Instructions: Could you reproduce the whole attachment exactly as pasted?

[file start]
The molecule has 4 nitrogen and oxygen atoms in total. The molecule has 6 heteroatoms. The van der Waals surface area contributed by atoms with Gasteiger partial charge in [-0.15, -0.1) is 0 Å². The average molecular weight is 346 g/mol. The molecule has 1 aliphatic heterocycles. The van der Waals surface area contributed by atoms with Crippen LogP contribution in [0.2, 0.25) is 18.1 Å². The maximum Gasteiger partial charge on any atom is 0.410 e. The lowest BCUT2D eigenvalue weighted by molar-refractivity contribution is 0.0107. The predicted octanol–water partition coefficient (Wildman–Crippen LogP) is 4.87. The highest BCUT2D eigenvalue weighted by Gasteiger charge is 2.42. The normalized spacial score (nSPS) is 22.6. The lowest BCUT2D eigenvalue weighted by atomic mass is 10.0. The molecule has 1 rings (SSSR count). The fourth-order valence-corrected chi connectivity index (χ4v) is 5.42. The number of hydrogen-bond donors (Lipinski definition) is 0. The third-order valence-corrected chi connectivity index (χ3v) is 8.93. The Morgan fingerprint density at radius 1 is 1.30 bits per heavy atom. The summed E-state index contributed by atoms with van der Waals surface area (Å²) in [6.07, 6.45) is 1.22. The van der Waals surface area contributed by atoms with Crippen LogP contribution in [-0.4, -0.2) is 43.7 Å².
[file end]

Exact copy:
The molecule has 4 nitrogen and oxygen atoms in total. The molecule has 6 heteroatoms. The van der Waals surface area contributed by atoms with Gasteiger partial charge in [-0.15, -0.1) is 0 Å². The average molecular weight is 346 g/mol. The molecule has 1 aliphatic heterocycles. The van der Waals surface area contributed by atoms with Crippen LogP contribution in [0.2, 0.25) is 18.1 Å². The maximum Gasteiger partial charge on any atom is 0.410 e. The lowest BCUT2D eigenvalue weighted by molar-refractivity contribution is 0.0107. The predicted octanol–water partition coefficient (Wildman–Crippen LogP) is 4.87. The highest BCUT2D eigenvalue weighted by Gasteiger charge is 2.42. The normalized spacial score (nSPS) is 22.6. The lowest BCUT2D eigenvalue weighted by atomic mass is 10.0. The molecule has 1 rings (SSSR count). The fourth-order valence-corrected chi connectivity index (χ4v) is 5.42. The number of hydrogen-bond donors (Lipinski definition) is 0. The third-order valence-corrected chi connectivity index (χ3v) is 8.93. The Morgan fingerprint density at radius 1 is 1.30 bits per heavy atom. The summed E-state index contributed by atoms with van der Waals surface area (Å²) in [6.07, 6.45) is 1.22. The van der Waals surface area contributed by atoms with Crippen LogP contribution in [-0.4, -0.2) is 43.7 Å².